Rev. Robert McLaurine, 18th c. Cumberland County, Virginia

Rev. Robert McLaurine, Church of England

b. circa 1717 - 1727

Lived in Cumberland Co., Virginia

Since the surname McLaurin appears at different places and times in Scotland, with no “one” patronymic and considering the fluidity of surnames in Scotland in the early 1700s, Robert McLaurine could literally be, the first of his surname.

Three traditional accounts indicate Argyll as his families place of origin, Northern Argyll like most McLaurins to be more specific. The first tradition coming from the South Carolina McLaurins who came from Appin, Argyll is that Colin McLaurin’s mother Mary Cameron was a sister to ______ Cameron who married John McLaurin at Coire Bliochdaig, Appin. Which has nothing to do with Rev. Robert McLaurine.

A tradition resulting from the research of Confederate Col. Mosby of Virginia and Daniel McLaurin of South Carolina in the 1800s, is of a marriage between Margaret a sister of Rev. Robert McLaurine and Donald McLaurin in South Carolina.

"Col. Mosby remarked that his mother was a McLaurine, spelled with an "e". Uncle Daniel stated that his great grandmother, Margaret McLaurine, spelled her name with an "e". Col. Mosby continued, stating that the first of his McLaurine ancestors to come to Virginia was his great grandfather, Robert McLaurine, an Episcopal minister. That he had a son, James, who fought in the Revolution and he was the father of his (Mosby's) mother. Uncle Daniel outlined his family history back to the marriage of his great grandfather, Daniel McLaurin, to Margaret McLaurine.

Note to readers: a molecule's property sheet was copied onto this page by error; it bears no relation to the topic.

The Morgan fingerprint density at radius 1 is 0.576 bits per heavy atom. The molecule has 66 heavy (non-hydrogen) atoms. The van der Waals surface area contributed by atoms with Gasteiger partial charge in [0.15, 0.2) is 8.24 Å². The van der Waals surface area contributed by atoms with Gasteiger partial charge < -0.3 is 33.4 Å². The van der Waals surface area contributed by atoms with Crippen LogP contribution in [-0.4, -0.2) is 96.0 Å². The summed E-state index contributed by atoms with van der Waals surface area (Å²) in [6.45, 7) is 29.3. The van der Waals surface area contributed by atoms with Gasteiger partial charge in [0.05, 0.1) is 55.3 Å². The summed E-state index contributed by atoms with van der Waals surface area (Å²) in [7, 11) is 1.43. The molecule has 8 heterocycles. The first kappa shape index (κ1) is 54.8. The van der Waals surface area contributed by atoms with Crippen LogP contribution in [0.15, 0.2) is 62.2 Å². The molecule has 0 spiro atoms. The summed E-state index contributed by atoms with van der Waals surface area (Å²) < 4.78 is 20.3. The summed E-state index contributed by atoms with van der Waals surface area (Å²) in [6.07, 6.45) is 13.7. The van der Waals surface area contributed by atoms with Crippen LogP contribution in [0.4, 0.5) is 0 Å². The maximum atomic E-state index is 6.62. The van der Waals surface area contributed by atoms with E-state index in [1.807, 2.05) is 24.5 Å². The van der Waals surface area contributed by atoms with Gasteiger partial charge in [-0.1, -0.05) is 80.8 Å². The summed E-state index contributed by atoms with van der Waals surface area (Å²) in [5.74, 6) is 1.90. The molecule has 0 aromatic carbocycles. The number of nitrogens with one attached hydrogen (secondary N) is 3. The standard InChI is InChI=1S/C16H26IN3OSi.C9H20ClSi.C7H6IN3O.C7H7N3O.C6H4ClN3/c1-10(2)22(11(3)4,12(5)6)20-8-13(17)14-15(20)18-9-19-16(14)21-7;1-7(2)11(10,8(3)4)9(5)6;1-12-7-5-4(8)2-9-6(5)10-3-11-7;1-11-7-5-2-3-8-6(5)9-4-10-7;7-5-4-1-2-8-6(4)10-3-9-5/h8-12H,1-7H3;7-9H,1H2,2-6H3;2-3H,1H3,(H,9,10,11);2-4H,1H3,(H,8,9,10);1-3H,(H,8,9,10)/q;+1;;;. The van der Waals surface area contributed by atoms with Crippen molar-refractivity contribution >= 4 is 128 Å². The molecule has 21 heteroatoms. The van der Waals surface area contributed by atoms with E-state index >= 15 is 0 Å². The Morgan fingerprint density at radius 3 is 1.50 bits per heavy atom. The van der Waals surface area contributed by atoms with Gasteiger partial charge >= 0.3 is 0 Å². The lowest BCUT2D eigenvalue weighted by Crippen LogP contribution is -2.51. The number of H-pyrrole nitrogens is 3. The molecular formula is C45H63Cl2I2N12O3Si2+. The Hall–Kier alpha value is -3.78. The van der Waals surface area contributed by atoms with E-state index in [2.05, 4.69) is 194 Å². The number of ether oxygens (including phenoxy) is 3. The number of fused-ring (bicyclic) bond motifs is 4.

Some time after this Uncle Daniel received a letter from Col. Mosby stating that he had learned that his great grandfather Robert McLaurine had a sister Margaret who had married a Daniel Mc-Laurin. That they had several children who came to America. That sometime after the Revolution Daniel and Margaret planned to come over, but she died, and he had never heard any thing more about the family. Uncle Daniel said that he immediately wrote Col. Mosby telling him that was exactly what happened to his great grandparents, Daniel and Margaret. They were making their plans to join their sons in America when Margaret died. Daniel came on a short time thereafter.” G.G. McLaurin And Some of His Kin Sketches and Genealogy

A third tradition originating in the 1800s is that Rev. Robert descended from Colin MacLaurin the Mathematician or his brother Rev. John. This tradition was later adopted by the South Carolina McLaurins also. This has been examined thoroughly and no link has been found, there are no known living descendants of Colin McLaurin or his brother John.